Dr. M. Saalih Ali Mustafa, in his book النسخ في القرآن الكريم - مفهومه وتاريخه ودعاواه, page 55, refutes this claim on two grounds:
- How can a proper etiquette be abrogated?
- 24:59 talks about adults and 24:58 talks about children.
His first point is arguable, because if anything may be abrogated, a proper etiquette may be abrogated and replaced with an even more proper etiquette.
His second point is indeed the refutation argument. 24:59 specifies what happens when the children mentioned in 25:58 grow up. They now have to knock at all times.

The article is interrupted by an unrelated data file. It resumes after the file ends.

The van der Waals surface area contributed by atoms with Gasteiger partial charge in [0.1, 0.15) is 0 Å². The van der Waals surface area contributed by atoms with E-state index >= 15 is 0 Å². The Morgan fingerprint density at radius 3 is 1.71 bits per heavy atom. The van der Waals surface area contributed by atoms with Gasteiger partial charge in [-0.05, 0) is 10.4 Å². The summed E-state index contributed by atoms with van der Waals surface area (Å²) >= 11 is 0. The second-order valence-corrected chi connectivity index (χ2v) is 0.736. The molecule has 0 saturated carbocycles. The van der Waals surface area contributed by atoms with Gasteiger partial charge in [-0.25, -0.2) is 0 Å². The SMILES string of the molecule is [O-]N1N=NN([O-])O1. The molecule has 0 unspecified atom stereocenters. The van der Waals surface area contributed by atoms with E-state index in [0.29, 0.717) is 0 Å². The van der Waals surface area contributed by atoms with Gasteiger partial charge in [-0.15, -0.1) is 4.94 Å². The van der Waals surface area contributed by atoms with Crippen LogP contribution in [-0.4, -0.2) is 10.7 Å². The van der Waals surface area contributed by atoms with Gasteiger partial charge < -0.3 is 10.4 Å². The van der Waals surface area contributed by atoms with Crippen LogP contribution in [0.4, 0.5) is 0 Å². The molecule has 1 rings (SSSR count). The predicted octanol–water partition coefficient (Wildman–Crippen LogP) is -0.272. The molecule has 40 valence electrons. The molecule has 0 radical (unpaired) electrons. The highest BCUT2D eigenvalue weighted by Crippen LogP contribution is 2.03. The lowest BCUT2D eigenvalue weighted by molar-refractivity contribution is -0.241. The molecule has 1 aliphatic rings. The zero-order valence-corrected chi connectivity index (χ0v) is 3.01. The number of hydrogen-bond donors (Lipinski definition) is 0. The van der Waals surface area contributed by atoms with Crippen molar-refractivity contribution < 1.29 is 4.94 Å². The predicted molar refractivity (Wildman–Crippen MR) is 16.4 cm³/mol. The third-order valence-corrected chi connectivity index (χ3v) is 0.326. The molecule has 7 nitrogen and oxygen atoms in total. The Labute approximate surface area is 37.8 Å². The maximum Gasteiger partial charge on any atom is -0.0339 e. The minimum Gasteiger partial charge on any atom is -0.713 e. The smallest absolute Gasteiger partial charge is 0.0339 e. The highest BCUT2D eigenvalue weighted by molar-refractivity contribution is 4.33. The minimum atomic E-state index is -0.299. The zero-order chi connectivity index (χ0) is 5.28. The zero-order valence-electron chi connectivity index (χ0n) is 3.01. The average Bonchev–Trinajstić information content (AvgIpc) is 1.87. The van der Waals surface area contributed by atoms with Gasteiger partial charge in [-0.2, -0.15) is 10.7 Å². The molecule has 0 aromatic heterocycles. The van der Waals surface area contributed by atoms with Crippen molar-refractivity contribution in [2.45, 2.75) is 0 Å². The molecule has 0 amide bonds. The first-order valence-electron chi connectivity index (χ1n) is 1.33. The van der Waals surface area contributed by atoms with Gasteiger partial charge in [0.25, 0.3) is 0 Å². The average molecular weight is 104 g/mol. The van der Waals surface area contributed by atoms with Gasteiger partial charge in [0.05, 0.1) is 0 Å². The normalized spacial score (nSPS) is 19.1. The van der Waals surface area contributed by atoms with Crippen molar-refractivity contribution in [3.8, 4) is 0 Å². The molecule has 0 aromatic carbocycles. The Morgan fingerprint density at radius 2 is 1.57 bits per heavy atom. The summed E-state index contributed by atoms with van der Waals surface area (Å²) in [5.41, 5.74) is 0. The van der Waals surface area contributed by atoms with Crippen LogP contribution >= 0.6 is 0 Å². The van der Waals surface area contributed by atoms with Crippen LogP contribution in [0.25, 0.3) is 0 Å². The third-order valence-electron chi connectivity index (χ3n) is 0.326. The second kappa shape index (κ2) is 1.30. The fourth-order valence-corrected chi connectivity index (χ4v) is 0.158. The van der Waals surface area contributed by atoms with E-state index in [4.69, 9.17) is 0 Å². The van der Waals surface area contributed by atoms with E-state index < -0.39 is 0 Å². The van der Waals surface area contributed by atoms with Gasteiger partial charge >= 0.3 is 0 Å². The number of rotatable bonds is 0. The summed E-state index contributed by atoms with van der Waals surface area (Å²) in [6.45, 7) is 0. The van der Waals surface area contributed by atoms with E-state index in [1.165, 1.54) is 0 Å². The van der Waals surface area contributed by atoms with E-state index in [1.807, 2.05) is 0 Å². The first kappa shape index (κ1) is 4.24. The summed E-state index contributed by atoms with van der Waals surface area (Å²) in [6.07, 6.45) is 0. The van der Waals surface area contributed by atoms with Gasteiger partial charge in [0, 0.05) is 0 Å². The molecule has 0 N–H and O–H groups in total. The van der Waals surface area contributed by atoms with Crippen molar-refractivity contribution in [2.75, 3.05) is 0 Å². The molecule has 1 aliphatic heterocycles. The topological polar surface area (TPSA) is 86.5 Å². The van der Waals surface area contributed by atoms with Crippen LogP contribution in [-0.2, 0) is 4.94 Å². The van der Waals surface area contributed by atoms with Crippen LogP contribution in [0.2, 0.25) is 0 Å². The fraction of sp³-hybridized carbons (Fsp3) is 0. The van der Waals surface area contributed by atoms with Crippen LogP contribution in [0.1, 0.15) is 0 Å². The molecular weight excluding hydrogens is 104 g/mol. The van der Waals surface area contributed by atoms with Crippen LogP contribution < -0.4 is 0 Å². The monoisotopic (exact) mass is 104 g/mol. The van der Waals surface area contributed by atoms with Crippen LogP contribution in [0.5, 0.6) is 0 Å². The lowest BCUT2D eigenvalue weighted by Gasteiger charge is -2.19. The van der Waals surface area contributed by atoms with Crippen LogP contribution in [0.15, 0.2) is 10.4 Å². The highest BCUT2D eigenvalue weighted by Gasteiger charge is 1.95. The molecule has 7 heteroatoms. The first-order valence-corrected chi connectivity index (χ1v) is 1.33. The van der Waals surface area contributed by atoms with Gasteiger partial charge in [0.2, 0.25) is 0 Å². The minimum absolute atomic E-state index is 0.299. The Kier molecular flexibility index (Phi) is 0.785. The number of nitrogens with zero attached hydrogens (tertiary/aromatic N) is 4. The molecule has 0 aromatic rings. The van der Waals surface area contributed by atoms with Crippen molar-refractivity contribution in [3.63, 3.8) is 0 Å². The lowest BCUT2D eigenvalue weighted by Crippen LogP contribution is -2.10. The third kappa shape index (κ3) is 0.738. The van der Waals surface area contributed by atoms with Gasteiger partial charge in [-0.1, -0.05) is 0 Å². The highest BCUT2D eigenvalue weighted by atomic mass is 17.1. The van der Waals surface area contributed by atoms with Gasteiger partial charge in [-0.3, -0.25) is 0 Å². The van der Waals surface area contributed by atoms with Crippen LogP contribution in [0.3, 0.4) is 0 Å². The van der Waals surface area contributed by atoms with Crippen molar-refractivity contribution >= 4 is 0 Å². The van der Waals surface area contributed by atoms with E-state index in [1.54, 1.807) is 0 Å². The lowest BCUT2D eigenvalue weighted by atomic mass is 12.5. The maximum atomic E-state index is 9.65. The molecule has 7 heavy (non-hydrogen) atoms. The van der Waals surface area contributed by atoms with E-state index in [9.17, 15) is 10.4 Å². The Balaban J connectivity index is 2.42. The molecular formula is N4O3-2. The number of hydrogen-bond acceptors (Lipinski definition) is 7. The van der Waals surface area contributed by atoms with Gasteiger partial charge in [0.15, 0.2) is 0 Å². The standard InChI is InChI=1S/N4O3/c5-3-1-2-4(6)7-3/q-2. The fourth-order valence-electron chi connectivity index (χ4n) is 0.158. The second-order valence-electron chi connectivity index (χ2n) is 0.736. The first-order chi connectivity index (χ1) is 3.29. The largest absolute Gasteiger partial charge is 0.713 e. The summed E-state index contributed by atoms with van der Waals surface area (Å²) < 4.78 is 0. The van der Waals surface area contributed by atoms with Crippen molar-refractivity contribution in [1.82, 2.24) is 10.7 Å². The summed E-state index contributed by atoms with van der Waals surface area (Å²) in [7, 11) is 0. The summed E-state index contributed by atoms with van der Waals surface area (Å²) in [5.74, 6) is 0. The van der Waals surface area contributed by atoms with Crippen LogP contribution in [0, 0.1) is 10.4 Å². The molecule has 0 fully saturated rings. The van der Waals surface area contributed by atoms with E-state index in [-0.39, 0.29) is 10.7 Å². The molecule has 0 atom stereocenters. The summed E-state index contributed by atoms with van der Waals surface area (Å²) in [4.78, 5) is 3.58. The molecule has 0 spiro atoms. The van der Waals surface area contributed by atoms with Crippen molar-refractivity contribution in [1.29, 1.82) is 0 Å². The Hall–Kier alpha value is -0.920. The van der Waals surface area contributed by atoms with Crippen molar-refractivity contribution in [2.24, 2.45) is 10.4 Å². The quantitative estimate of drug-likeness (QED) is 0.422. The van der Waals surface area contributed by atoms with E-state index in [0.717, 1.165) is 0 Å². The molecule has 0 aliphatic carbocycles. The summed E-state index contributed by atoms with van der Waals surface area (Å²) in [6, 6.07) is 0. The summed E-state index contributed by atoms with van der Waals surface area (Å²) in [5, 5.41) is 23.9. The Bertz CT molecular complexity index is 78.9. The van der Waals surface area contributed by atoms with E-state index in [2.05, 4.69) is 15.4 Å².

Dr. Mustafa says that the impetus for abrogation is that because grown children now have to knock, that underage children don't. If that indeed is the reason why some scholars thought that abrogation took place here, then I respectfully disagree. 24:59 does not say that underage children no longer have to knock, so why would anybody think it does?
Perhaps scholars thought that servants, mentioned in 24:58, are adults, so do they have to knock in the three times only or all the time? Well, 24:59 does not speak about them specifically, so I'd say that the ruling of 24:58 stays: they don't have to knock except at those three times.